These are 유흥알바 jobs that are done on an irregular basis. Before becoming household names, Koreas Top 7 idols worked part-time jobs, like a lot of other teens. Whether it was to feed themselves, their families, or their careers, these nine idols worked part-time before debuting.
Many teens and college students work part-time jobs to help mitigate costs for school, tuition, food, and even housing, and idols are no different. Heres a list of 6 part-time jobs that were fun for male K-pop idols in the past. To know more, let us have a closer look at the K-pop timeline. Let us look into the daily lives of these Korean idols and find out how much work goes into getting them ready for stage.
Before K-pop idols ever set foot in a studio, K-pop idols go out of their way to be involved in the creative process, from writing songs to choosing concepts. To break things down, here are the things K-pop idols are most engaged in as they prepare for their new albums. During a new albums release, they might get as little as 2-3 hours of sleep as their schedule is filled with shows and interviews. Many things could explain K-pop idols lack of sleep, but one of the most obvious is their schedule.
K-pop idols may be feisty and energetic onstage, but what many people do not realize is just how little sleep these performers are getting. Then they spend hours in studios nailing the vocal parts, putting extreme pressure on their vocal chords. Many times, particularly the road managers, have to get ready before the celebrities do, and end their days after dropping off the celebrities at home, so they may work longer hours than them as well. Since road managers are almost on the same schedule as artists, the road managers rarely get any time for themselves, and working all day and all night is tiring.
The hardest thing about being a celebrity manager or idol is the insane schedule. Celebrity managers are also rewarding jobs, and you get to watch your idols or celebrities develop their careers in person. Idol and celebrity managers vary from company to company, but generally, they are known to be some of the lowest paid jobs in South Korea. If the lead manager works for the industry long enough and does well, he or she is promoted to lead manager.
The best part of being a star player that is been in it for a long time is they get to leverage their experience and build their company. However, there are idols that have not stuck with their core jobs and expanded their professional horizons. While acting, modeling, and hosting shows are standard go-to side jobs for most idols, some break customs and pursue other types of professions, like business, the food industry, etc. The industry seems to be a world of flashes of glamour on the outside, but according to some ex-K-pop idols, the reality is often quite different.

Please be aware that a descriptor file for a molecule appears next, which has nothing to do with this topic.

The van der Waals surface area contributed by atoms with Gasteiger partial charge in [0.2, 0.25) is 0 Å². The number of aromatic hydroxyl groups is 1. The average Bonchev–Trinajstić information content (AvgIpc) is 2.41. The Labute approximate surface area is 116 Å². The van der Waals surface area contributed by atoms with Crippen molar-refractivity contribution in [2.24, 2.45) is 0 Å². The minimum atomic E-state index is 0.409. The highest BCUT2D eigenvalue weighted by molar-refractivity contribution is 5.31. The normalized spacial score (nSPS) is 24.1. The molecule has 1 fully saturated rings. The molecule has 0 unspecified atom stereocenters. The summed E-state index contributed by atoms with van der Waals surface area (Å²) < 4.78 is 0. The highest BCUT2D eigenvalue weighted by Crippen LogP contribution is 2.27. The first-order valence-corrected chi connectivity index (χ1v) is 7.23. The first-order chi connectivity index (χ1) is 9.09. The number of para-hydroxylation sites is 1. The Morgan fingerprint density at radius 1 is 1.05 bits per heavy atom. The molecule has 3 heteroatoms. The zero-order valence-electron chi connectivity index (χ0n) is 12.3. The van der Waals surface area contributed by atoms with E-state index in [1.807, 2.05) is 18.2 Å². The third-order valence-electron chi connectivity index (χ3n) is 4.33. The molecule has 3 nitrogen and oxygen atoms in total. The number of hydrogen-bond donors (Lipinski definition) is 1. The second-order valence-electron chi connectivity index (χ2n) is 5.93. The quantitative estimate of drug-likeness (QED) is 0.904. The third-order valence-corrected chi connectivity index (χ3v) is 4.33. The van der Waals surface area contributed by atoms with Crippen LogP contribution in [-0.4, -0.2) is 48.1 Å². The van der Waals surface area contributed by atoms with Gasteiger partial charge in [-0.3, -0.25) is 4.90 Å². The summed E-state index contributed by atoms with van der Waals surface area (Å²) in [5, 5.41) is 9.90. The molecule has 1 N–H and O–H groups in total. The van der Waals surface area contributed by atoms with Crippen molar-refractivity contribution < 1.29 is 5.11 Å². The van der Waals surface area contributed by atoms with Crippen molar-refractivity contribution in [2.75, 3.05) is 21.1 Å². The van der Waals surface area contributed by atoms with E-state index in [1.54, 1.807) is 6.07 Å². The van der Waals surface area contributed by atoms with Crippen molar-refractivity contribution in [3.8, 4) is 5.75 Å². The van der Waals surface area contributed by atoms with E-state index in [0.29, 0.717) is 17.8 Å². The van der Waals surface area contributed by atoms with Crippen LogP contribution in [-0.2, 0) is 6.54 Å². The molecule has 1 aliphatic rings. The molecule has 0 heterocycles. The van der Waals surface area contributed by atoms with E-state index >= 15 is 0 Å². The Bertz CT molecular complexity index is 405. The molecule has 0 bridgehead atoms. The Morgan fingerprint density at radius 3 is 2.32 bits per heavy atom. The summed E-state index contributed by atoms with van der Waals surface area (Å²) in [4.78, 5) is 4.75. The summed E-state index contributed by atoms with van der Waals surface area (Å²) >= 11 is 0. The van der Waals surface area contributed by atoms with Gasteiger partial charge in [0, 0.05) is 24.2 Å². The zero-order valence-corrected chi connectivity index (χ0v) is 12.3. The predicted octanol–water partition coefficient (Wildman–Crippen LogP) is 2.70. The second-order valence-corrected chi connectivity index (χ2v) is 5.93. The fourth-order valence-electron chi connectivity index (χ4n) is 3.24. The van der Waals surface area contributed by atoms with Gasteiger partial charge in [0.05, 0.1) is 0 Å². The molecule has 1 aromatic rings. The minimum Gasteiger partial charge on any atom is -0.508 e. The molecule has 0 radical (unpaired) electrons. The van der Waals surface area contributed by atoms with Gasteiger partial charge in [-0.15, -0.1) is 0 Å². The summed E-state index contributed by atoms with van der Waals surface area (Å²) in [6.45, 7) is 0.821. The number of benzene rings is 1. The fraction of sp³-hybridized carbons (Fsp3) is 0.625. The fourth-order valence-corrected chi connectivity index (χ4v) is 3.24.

The power of K-pops audiences and companies to dictate star behavior, as well as the objectified idol image the companies cultivate, has created a sometimes problematic fan culture, one obsessed with acquiring artists that are no longer seen as normal people. While these extreme fans are a clear minority, many devoted regular fans put pressure on others to only support a single artist or group, and devote large amounts of time and money to them/her/it, creating unneeded stress for impressionable youth while also serving as a kind of free advertisement for the industry. As many of these idols have said, fan love and support is what keeps them going and doing the best they can. That a genres stars are called idols suggests a huge amount of expectations placed on the younger performers, says Jeff Benjamin, a K-pop music writer who has written for Billboard and The New York Times.
Former K-pop idols also shared in their Youtube channels the salaries they made as K-pop idols, with numbers surprisingly low. In the video entitled “BTS On How Much Money Does A K-Pop Idol Make,” ex-K-pop idol Henry Prince Mak of the band JJCC revealed his earnings. Ben Driebergen was the youngest castaway to ever get to an idol, being only 18 years old when he found his first. Fans dubbed One Seong-woo the King of the Part-Time Job, due to his many jobs throughout the decade he was in training.
One of Ones part-time jobs was working at a hair salon after receiving her barbering certification. Soyou was forced to begin working when she was sixteen, as her family was not well-off. She and her K-pop idol friends had to take on part-time jobs, even after years in the industry, in order to survive.
Soyou herself has stated she has done nearly all kinds of part-time jobs. According to Lee Hongki, the hardest job was working as a delivery driver at a Chinese restaurant, where she had to collect delivery containers. From organizing his timetables, taking care of things to make sure that his timetables were executed seamlessly, managers were kept busy daily. Some K-pop companies have break-even systems where all money earned from their idols goes to repaying money invested into them during their training.